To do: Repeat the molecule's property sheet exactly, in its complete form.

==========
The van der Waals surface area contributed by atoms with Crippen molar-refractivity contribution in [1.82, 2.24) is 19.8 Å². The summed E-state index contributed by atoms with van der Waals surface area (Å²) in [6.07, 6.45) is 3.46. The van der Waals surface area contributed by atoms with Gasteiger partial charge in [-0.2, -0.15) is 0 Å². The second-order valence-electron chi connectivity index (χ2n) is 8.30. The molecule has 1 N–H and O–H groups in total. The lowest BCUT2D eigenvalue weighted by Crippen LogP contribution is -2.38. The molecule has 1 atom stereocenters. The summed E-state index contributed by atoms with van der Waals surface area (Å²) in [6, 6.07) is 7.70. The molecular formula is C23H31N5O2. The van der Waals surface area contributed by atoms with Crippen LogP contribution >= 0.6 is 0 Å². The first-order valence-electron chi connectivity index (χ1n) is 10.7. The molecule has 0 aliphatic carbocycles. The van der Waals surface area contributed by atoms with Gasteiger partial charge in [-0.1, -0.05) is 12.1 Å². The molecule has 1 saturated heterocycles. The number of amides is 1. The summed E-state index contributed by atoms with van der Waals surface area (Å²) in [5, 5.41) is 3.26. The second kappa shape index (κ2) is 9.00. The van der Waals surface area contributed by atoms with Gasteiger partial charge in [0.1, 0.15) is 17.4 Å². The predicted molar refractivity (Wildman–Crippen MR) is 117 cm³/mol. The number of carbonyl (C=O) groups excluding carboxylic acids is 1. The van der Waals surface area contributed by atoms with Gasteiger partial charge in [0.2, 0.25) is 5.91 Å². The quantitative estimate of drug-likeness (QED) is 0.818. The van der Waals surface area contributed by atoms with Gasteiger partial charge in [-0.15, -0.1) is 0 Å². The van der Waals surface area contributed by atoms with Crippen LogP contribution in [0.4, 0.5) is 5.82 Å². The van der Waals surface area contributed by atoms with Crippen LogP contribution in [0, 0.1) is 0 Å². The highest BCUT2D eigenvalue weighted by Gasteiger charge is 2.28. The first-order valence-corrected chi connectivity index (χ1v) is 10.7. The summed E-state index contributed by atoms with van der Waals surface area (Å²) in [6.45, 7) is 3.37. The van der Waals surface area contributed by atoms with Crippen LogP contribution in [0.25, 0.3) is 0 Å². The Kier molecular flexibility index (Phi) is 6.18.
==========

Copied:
The van der Waals surface area contributed by atoms with Crippen molar-refractivity contribution in [1.82, 2.24) is 19.8 Å². The summed E-state index contributed by atoms with van der Waals surface area (Å²) in [6.07, 6.45) is 3.46. The van der Waals surface area contributed by atoms with Gasteiger partial charge in [-0.2, -0.15) is 0 Å². The second-order valence-electron chi connectivity index (χ2n) is 8.30. The molecule has 1 N–H and O–H groups in total. The lowest BCUT2D eigenvalue weighted by Crippen LogP contribution is -2.38. The molecule has 1 atom stereocenters. The summed E-state index contributed by atoms with van der Waals surface area (Å²) in [6, 6.07) is 7.70. The molecular formula is C23H31N5O2. The van der Waals surface area contributed by atoms with Crippen LogP contribution >= 0.6 is 0 Å². The first-order valence-electron chi connectivity index (χ1n) is 10.7. The molecule has 0 aliphatic carbocycles. The van der Waals surface area contributed by atoms with Gasteiger partial charge in [-0.1, -0.05) is 12.1 Å². The molecule has 1 saturated heterocycles. The number of amides is 1. The summed E-state index contributed by atoms with van der Waals surface area (Å²) in [5, 5.41) is 3.26. The second kappa shape index (κ2) is 9.00. The van der Waals surface area contributed by atoms with Gasteiger partial charge in [0.1, 0.15) is 17.4 Å². The predicted molar refractivity (Wildman–Crippen MR) is 117 cm³/mol. The number of carbonyl (C=O) groups excluding carboxylic acids is 1. The van der Waals surface area contributed by atoms with Gasteiger partial charge in [0.2, 0.25) is 5.91 Å². The quantitative estimate of drug-likeness (QED) is 0.818. The van der Waals surface area contributed by atoms with Gasteiger partial charge in [-0.15, -0.1) is 0 Å². The van der Waals surface area contributed by atoms with Crippen LogP contribution in [0.4, 0.5) is 5.82 Å². The van der Waals surface area contributed by atoms with Crippen LogP contribution in [0, 0.1) is 0 Å². The highest BCUT2D eigenvalue weighted by Gasteiger charge is 2.28. The first-order valence-corrected chi connectivity index (χ1v) is 10.7. The summed E-state index contributed by atoms with van der Waals surface area (Å²) in [6.45, 7) is 3.37. The van der Waals surface area contributed by atoms with Crippen LogP contribution in [0.25, 0.3) is 0 Å². The Kier molecular flexibility index (Phi) is 6.18.